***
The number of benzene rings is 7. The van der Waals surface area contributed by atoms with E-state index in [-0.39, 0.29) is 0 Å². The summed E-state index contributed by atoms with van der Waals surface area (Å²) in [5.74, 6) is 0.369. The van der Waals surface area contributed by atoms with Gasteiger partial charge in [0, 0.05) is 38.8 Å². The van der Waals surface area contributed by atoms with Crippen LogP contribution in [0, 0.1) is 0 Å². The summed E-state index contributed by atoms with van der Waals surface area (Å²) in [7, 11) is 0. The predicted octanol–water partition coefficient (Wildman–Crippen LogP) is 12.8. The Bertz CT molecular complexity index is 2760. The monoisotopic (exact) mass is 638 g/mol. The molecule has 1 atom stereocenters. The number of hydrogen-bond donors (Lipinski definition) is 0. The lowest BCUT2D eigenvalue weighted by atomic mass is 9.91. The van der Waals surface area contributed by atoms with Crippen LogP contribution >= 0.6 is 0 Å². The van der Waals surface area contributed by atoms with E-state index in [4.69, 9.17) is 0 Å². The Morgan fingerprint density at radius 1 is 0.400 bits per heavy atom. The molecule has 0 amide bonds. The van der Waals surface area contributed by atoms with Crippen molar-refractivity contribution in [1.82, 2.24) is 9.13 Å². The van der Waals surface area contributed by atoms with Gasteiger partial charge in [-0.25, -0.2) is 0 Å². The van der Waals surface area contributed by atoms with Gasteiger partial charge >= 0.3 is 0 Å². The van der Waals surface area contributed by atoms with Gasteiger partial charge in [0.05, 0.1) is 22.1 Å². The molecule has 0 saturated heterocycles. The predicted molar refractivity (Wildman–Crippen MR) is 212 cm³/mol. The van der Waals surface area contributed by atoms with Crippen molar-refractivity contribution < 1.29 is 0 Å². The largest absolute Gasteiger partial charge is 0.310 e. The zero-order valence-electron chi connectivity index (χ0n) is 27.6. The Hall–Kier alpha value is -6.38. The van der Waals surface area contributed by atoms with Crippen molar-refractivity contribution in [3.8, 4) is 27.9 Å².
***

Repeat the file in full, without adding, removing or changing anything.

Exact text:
The number of benzene rings is 7. The van der Waals surface area contributed by atoms with E-state index in [-0.39, 0.29) is 0 Å². The summed E-state index contributed by atoms with van der Waals surface area (Å²) in [5.74, 6) is 0.369. The van der Waals surface area contributed by atoms with Gasteiger partial charge in [0, 0.05) is 38.8 Å². The van der Waals surface area contributed by atoms with Crippen LogP contribution in [0, 0.1) is 0 Å². The summed E-state index contributed by atoms with van der Waals surface area (Å²) in [7, 11) is 0. The predicted octanol–water partition coefficient (Wildman–Crippen LogP) is 12.8. The Bertz CT molecular complexity index is 2760. The monoisotopic (exact) mass is 638 g/mol. The molecule has 1 atom stereocenters. The number of hydrogen-bond donors (Lipinski definition) is 0. The lowest BCUT2D eigenvalue weighted by atomic mass is 9.91. The van der Waals surface area contributed by atoms with Crippen LogP contribution >= 0.6 is 0 Å². The van der Waals surface area contributed by atoms with E-state index in [4.69, 9.17) is 0 Å². The Morgan fingerprint density at radius 1 is 0.400 bits per heavy atom. The molecule has 0 amide bonds. The van der Waals surface area contributed by atoms with Crippen molar-refractivity contribution in [1.82, 2.24) is 9.13 Å². The van der Waals surface area contributed by atoms with Gasteiger partial charge in [-0.25, -0.2) is 0 Å². The van der Waals surface area contributed by atoms with Gasteiger partial charge >= 0.3 is 0 Å². The van der Waals surface area contributed by atoms with Gasteiger partial charge in [0.05, 0.1) is 22.1 Å². The molecule has 0 saturated heterocycles. The predicted molar refractivity (Wildman–Crippen MR) is 212 cm³/mol. The van der Waals surface area contributed by atoms with Crippen molar-refractivity contribution < 1.29 is 0 Å². The largest absolute Gasteiger partial charge is 0.310 e. The zero-order valence-electron chi connectivity index (χ0n) is 27.6. The Hall–Kier alpha value is -6.38. The van der Waals surface area contributed by atoms with Crippen molar-refractivity contribution in [3.8, 4) is 27.9 Å².